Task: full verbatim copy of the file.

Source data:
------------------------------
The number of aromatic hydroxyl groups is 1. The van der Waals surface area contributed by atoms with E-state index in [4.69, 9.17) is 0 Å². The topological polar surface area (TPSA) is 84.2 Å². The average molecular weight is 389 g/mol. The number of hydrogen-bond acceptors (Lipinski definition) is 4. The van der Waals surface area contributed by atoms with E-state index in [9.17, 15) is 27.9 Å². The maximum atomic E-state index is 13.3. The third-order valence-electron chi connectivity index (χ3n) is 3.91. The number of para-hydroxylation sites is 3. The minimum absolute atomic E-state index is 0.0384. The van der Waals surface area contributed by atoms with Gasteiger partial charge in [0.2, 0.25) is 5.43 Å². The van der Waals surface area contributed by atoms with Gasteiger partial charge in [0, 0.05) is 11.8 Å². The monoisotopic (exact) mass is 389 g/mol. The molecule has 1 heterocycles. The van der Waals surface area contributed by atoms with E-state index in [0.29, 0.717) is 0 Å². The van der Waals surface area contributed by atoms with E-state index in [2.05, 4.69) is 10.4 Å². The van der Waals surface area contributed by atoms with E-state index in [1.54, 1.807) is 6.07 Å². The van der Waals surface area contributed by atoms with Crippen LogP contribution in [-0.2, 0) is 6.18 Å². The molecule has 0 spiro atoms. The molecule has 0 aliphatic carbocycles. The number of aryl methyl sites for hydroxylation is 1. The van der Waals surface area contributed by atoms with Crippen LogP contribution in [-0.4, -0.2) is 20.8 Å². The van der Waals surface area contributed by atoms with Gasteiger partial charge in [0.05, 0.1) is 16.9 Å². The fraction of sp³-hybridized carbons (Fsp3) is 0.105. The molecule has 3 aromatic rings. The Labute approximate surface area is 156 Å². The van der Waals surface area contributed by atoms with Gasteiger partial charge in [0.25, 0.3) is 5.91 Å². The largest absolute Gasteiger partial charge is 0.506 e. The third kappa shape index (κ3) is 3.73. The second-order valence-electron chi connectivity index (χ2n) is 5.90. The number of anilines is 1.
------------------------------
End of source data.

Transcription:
The number of aromatic hydroxyl groups is 1. The van der Waals surface area contributed by atoms with E-state index in [4.69, 9.17) is 0 Å². The topological polar surface area (TPSA) is 84.2 Å². The average molecular weight is 389 g/mol. The number of hydrogen-bond acceptors (Lipinski definition) is 4. The van der Waals surface area contributed by atoms with E-state index in [9.17, 15) is 27.9 Å². The maximum atomic E-state index is 13.3. The third-order valence-electron chi connectivity index (χ3n) is 3.91. The number of para-hydroxylation sites is 3. The minimum absolute atomic E-state index is 0.0384. The van der Waals surface area contributed by atoms with Gasteiger partial charge in [0.2, 0.25) is 5.43 Å². The van der Waals surface area contributed by atoms with Gasteiger partial charge in [0, 0.05) is 11.8 Å². The monoisotopic (exact) mass is 389 g/mol. The molecule has 1 heterocycles. The van der Waals surface area contributed by atoms with E-state index in [0.29, 0.717) is 0 Å². The van der Waals surface area contributed by atoms with E-state index in [2.05, 4.69) is 10.4 Å². The van der Waals surface area contributed by atoms with E-state index in [1.54, 1.807) is 6.07 Å². The van der Waals surface area contributed by atoms with Crippen LogP contribution in [-0.2, 0) is 6.18 Å². The molecule has 0 spiro atoms. The molecule has 0 aliphatic carbocycles. The number of aryl methyl sites for hydroxylation is 1. The van der Waals surface area contributed by atoms with Crippen LogP contribution in [-0.4, -0.2) is 20.8 Å². The van der Waals surface area contributed by atoms with Gasteiger partial charge in [0.05, 0.1) is 16.9 Å². The fraction of sp³-hybridized carbons (Fsp3) is 0.105. The molecule has 3 aromatic rings. The Labute approximate surface area is 156 Å². The van der Waals surface area contributed by atoms with Gasteiger partial charge in [0.25, 0.3) is 5.91 Å². The largest absolute Gasteiger partial charge is 0.506 e. The third kappa shape index (κ3) is 3.73. The second-order valence-electron chi connectivity index (χ2n) is 5.90. The number of anilines is 1.